He says that he joined the Honors College Ambassador Corps highly introverted and understands that other students may be similar. Yet, he encourages students to apply and also reaches out to other student organizations. 

“Jumping head-first into student organizations is scary, but I can’t overstate just how rewarding it all is,” Kosloski said. “Find an organization where everyone is there to help you stay connected, grow, learn and do everything you can.” 

Joining student and university organizations can be very rewarding, and many students in their final year at Georgia State can attest to that. 

Senior Ashely Scott strives to be very active at Georgia State and has risen from a member to president of multiple organizations, including the Collegiate Neuroscience Society and Collegiate 100. As a Neuroscience major, almost all of the organizations Scott is a part of are STEM-related, but she also partakes in a lot of community service.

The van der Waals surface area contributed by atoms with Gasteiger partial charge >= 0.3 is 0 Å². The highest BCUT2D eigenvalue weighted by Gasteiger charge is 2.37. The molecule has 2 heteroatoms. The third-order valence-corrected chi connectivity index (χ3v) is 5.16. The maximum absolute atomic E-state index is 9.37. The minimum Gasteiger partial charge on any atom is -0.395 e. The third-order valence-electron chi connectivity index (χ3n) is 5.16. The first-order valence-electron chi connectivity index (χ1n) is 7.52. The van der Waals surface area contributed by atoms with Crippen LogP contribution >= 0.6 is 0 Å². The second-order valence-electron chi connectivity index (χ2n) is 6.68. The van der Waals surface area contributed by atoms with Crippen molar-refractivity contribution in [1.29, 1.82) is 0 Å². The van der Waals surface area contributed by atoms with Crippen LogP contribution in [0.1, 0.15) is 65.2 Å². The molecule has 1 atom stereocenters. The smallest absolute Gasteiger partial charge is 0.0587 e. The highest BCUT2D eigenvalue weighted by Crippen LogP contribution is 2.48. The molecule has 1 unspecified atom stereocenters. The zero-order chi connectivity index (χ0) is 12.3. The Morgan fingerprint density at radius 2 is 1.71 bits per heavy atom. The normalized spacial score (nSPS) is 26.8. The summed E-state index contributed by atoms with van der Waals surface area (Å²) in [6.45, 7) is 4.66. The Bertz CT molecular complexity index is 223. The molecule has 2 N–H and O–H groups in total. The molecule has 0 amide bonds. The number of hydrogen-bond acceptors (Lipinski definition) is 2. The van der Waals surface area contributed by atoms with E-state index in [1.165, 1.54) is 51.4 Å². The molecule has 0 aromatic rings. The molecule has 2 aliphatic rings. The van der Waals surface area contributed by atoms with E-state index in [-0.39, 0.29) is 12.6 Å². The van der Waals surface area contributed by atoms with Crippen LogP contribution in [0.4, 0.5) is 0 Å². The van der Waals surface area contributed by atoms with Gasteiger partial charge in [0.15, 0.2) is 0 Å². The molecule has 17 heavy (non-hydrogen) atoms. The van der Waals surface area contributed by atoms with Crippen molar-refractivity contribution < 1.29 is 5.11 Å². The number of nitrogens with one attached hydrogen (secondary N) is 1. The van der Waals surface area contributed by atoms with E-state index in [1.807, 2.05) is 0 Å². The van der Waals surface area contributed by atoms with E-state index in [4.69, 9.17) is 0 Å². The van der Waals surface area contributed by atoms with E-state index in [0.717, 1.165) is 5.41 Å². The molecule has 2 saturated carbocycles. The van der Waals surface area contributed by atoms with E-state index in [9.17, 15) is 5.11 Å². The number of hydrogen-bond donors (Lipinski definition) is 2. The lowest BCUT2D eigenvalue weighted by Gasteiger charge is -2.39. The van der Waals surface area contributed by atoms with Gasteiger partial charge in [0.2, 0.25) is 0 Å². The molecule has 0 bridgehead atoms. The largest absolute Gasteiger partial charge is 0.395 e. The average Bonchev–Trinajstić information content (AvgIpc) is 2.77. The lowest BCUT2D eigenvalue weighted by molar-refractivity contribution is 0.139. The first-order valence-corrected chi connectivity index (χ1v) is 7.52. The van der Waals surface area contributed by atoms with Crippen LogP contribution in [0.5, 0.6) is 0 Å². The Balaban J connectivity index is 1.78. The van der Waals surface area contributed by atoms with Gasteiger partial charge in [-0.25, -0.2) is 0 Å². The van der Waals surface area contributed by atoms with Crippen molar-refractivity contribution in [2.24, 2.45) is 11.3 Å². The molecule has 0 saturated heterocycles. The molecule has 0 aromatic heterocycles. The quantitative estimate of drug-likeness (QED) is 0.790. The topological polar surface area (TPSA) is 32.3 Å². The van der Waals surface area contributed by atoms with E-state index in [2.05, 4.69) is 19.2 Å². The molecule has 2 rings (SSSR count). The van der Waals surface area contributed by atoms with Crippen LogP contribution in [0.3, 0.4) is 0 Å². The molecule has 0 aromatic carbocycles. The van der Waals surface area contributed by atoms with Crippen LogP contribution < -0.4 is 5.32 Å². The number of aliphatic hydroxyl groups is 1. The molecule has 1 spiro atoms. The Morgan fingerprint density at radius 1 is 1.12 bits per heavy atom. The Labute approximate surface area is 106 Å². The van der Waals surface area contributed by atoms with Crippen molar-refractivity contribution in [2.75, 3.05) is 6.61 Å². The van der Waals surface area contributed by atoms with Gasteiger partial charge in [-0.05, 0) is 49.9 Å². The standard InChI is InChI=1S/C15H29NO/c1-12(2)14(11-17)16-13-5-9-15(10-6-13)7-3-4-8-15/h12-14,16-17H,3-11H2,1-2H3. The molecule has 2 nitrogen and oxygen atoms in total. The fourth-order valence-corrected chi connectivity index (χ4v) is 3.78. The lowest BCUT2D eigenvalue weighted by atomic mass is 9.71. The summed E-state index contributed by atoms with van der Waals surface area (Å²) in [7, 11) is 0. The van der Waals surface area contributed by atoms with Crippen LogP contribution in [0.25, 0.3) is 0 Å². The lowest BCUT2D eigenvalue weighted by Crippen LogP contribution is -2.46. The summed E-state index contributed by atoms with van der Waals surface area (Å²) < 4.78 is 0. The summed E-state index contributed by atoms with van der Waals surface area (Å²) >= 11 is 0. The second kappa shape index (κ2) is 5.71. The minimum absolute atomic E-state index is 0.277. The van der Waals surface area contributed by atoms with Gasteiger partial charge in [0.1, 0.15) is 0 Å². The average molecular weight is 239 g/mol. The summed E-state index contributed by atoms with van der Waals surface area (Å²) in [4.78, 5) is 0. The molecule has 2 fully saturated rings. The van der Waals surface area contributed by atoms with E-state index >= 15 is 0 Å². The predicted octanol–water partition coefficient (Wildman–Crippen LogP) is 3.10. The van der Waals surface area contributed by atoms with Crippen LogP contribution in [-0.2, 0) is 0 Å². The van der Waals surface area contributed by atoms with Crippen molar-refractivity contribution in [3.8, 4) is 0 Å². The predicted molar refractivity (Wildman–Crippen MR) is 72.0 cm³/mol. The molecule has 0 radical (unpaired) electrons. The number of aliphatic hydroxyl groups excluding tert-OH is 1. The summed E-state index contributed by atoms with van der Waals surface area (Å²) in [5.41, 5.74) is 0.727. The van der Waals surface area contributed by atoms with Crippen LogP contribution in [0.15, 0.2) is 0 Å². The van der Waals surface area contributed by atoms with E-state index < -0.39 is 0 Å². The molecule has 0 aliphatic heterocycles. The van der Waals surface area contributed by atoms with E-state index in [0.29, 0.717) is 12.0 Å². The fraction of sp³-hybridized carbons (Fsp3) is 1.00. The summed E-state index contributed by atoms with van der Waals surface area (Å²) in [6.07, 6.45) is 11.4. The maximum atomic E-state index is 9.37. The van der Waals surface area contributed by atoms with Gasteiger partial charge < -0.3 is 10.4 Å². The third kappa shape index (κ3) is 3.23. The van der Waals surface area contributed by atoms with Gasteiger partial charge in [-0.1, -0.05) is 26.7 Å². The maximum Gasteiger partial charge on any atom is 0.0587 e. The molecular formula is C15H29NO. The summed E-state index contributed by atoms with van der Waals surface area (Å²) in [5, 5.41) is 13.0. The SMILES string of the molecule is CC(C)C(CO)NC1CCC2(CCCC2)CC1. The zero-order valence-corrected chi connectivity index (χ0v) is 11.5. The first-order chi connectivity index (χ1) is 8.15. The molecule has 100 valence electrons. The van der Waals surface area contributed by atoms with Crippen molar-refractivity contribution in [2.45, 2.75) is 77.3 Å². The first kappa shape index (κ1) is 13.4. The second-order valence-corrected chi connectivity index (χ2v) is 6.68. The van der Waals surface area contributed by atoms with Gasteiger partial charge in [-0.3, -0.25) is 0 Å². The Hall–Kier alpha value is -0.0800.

Because Scott primarily participates in academic organizations, she wants to try to join Spotlight Programs when she returns to campus in the fall. 

According to their website, Spotlight Programs Board is a “university-sponsored, student programming board that coordinates activities to enhance and enrich the quality of student life at Georgia State.” This includes providing social, cultural, educational, and entertainment events on campus and online during the past year. 

“(Spotlight Programs) posted a lot of events, even kind of through COVID to try to keep people active,” Scott said. 

As a senior, Scott has a message to new students and incoming newcomers as they get involved with the Georgia State Community.

“Once I got to college, it was a new experience and it can be very scary,” Scott said. “The clubs are a little bit more different, a little bit more serious, but I would say, join at least one because it allows you to start building a community.”

Scott says that a lot of her community and growth came from joining organizations and getting involved. She still maintains a lot of those connections, even after their graduations, and even now, they are helping her with medical school applications and such. 

“Join (at least one organization), and it doesn’t hurt just to show up to an event,” Scott said. “You might go to an event that could change your perceptions on something, or you learn something or help you build more confidence.”